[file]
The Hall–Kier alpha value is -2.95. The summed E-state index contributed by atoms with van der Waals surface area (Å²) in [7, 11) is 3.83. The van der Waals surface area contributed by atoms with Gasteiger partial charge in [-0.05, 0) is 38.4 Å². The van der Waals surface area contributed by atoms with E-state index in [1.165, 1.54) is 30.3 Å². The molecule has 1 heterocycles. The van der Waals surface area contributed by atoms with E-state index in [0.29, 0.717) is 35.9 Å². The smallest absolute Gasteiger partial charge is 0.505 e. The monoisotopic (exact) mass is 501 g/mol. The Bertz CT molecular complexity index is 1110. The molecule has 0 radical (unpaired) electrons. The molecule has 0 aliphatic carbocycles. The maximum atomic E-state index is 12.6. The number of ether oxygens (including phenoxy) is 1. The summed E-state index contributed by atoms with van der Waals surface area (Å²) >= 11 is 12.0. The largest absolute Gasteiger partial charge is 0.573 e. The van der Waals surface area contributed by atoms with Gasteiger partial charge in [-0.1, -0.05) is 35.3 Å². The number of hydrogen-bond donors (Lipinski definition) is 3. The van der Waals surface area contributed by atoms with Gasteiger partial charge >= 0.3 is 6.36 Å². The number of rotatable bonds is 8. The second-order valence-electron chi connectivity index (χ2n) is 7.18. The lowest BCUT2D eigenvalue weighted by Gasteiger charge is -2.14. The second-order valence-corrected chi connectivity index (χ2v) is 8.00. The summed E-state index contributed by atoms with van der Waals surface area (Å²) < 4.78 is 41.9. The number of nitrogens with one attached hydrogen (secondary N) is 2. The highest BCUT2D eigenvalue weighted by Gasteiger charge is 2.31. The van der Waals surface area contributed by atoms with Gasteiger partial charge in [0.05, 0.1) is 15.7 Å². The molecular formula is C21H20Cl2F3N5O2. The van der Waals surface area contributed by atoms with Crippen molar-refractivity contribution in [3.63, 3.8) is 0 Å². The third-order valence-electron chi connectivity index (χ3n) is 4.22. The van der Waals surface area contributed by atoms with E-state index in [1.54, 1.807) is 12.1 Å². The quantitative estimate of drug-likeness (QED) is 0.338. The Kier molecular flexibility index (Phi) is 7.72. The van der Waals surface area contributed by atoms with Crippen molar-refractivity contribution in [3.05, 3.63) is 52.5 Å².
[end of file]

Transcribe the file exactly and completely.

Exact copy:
The Hall–Kier alpha value is -2.95. The summed E-state index contributed by atoms with van der Waals surface area (Å²) in [7, 11) is 3.83. The van der Waals surface area contributed by atoms with Gasteiger partial charge in [-0.05, 0) is 38.4 Å². The van der Waals surface area contributed by atoms with E-state index in [1.165, 1.54) is 30.3 Å². The molecule has 1 heterocycles. The van der Waals surface area contributed by atoms with E-state index in [0.29, 0.717) is 35.9 Å². The smallest absolute Gasteiger partial charge is 0.505 e. The monoisotopic (exact) mass is 501 g/mol. The Bertz CT molecular complexity index is 1110. The molecule has 0 radical (unpaired) electrons. The molecule has 0 aliphatic carbocycles. The maximum atomic E-state index is 12.6. The number of ether oxygens (including phenoxy) is 1. The summed E-state index contributed by atoms with van der Waals surface area (Å²) >= 11 is 12.0. The largest absolute Gasteiger partial charge is 0.573 e. The van der Waals surface area contributed by atoms with Gasteiger partial charge in [-0.1, -0.05) is 35.3 Å². The number of hydrogen-bond donors (Lipinski definition) is 3. The van der Waals surface area contributed by atoms with Gasteiger partial charge >= 0.3 is 6.36 Å². The number of rotatable bonds is 8. The second-order valence-electron chi connectivity index (χ2n) is 7.18. The lowest BCUT2D eigenvalue weighted by Gasteiger charge is -2.14. The second-order valence-corrected chi connectivity index (χ2v) is 8.00. The summed E-state index contributed by atoms with van der Waals surface area (Å²) < 4.78 is 41.9. The number of nitrogens with one attached hydrogen (secondary N) is 2. The highest BCUT2D eigenvalue weighted by Gasteiger charge is 2.31. The van der Waals surface area contributed by atoms with Gasteiger partial charge in [0.05, 0.1) is 15.7 Å². The molecular formula is C21H20Cl2F3N5O2. The van der Waals surface area contributed by atoms with Crippen molar-refractivity contribution in [3.63, 3.8) is 0 Å². The third-order valence-electron chi connectivity index (χ3n) is 4.22. The van der Waals surface area contributed by atoms with E-state index in [1.54, 1.807) is 12.1 Å². The quantitative estimate of drug-likeness (QED) is 0.338. The Kier molecular flexibility index (Phi) is 7.72. The van der Waals surface area contributed by atoms with Crippen molar-refractivity contribution in [3.05, 3.63) is 52.5 Å².